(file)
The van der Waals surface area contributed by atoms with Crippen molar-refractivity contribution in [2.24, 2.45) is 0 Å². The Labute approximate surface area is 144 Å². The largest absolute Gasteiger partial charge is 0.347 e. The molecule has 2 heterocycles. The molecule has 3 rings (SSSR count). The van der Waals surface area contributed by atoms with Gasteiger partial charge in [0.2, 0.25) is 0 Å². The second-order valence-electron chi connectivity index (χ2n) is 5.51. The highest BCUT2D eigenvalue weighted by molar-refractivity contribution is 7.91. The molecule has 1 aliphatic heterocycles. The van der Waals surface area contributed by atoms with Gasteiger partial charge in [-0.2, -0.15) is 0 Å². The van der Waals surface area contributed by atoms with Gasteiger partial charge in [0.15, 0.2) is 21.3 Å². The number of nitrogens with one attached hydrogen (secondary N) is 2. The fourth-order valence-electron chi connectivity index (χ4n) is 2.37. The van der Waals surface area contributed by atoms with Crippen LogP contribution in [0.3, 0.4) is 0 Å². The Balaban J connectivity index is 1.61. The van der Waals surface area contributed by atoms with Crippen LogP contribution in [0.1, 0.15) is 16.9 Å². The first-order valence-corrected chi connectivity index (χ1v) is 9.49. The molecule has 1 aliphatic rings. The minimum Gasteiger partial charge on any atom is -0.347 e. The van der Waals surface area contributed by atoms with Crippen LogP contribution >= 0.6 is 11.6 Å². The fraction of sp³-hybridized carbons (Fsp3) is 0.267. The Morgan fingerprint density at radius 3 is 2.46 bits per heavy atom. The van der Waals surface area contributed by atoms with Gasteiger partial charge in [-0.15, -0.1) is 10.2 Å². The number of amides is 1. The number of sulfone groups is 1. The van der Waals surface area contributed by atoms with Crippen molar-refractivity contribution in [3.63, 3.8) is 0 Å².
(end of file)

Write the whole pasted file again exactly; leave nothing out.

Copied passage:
The van der Waals surface area contributed by atoms with Crippen molar-refractivity contribution in [2.24, 2.45) is 0 Å². The Labute approximate surface area is 144 Å². The largest absolute Gasteiger partial charge is 0.347 e. The molecule has 2 heterocycles. The molecule has 3 rings (SSSR count). The van der Waals surface area contributed by atoms with Gasteiger partial charge in [0.2, 0.25) is 0 Å². The second-order valence-electron chi connectivity index (χ2n) is 5.51. The highest BCUT2D eigenvalue weighted by molar-refractivity contribution is 7.91. The molecule has 1 aliphatic heterocycles. The van der Waals surface area contributed by atoms with Gasteiger partial charge in [-0.2, -0.15) is 0 Å². The van der Waals surface area contributed by atoms with Gasteiger partial charge in [0.15, 0.2) is 21.3 Å². The number of nitrogens with one attached hydrogen (secondary N) is 2. The fourth-order valence-electron chi connectivity index (χ4n) is 2.37. The van der Waals surface area contributed by atoms with Crippen LogP contribution in [0.3, 0.4) is 0 Å². The Balaban J connectivity index is 1.61. The van der Waals surface area contributed by atoms with Crippen LogP contribution in [0.1, 0.15) is 16.9 Å². The first-order valence-corrected chi connectivity index (χ1v) is 9.49. The molecule has 1 aliphatic rings. The minimum Gasteiger partial charge on any atom is -0.347 e. The van der Waals surface area contributed by atoms with Crippen LogP contribution >= 0.6 is 11.6 Å². The fraction of sp³-hybridized carbons (Fsp3) is 0.267. The Morgan fingerprint density at radius 3 is 2.46 bits per heavy atom. The van der Waals surface area contributed by atoms with Gasteiger partial charge in [-0.15, -0.1) is 10.2 Å². The number of amides is 1. The number of sulfone groups is 1. The van der Waals surface area contributed by atoms with Crippen molar-refractivity contribution in [3.63, 3.8) is 0 Å².